Do you like Andy Warhol? I sure do. He is by far my favorite artist (living or dead) and it always seems like, even when I think I have seen all of his works, there is something new to discover.
Yesterday I visited a crazy fun exhibit which just opened at the National Arts Club in Gramercy Park, called Andy Warhol Portfolios: A Life in Pop, which is on loan from the Bank of America Collection. While I was familiar with most of these very famous prints, there was an entire series on Endangered Species, which I didn’t even know existed. It’s a bonus that not only do you get to see a ton of great art, but you get to see it in the historic Samuel Tilden Mansion, where the Arts Club is headquartered. And that is pretty sweet.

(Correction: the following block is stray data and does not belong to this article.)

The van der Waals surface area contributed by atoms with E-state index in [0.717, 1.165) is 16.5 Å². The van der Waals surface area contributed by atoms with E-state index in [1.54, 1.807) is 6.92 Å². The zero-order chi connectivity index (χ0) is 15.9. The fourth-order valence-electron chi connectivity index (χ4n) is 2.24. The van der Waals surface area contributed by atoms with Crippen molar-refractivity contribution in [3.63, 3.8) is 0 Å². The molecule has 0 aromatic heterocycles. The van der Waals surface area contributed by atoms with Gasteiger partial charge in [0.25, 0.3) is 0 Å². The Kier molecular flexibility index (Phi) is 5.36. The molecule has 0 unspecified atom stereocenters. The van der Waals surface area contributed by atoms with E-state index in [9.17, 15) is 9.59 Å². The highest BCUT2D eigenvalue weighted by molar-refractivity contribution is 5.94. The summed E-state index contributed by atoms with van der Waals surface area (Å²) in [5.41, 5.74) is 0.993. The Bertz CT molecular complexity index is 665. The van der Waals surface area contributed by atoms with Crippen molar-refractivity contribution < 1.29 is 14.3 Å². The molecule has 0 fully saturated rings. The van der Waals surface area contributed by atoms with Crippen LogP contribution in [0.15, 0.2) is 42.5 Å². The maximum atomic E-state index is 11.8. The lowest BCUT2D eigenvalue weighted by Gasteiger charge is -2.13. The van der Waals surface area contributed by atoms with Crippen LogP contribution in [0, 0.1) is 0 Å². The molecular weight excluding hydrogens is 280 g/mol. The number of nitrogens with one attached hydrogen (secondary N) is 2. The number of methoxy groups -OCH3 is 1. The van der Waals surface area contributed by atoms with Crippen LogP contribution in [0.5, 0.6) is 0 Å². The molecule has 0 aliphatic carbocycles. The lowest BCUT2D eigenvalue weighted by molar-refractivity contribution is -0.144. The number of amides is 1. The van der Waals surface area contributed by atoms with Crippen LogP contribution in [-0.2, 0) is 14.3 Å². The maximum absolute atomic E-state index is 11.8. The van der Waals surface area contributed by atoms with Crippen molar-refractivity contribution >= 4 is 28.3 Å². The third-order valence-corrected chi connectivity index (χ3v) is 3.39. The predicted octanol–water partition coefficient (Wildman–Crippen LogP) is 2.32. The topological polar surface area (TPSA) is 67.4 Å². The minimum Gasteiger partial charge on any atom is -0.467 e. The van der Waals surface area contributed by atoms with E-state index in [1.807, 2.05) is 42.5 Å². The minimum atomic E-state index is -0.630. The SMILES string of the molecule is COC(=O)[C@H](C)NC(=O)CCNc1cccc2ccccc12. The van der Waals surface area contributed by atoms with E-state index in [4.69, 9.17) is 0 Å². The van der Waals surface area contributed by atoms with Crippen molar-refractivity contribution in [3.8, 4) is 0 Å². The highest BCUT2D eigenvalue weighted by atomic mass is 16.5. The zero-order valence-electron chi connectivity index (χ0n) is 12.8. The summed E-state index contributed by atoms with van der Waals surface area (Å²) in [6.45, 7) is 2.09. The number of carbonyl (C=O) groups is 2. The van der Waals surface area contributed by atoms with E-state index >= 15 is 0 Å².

Andy Warhol Portfolios: A Life in Pop features selections from Andy Warhol’s forty-year span of work in the art of photographic silkscreen printmaking. While many of the works were made in the 1970s and 1980s, their subject matter — iconic people, trends and issues — reflects Warhol’s decades-long process of mirroring popular American culture. Warhol transforms photographic imagery, from the rather mundane still lifes of fruits to portraits of comic characters and endangered species, through color, design, form and multiples. Due to the infinite possibilities of printmaking, Warhol’s portfolios contain a vast array of techniques, ranging from collage and drawing to the use of diamond dust and color variation.
Andy Warhol Portfolios: A Life in Pop, which runs through November 4th, 2021, is free, but you have to reserve a time to visit at This Link!
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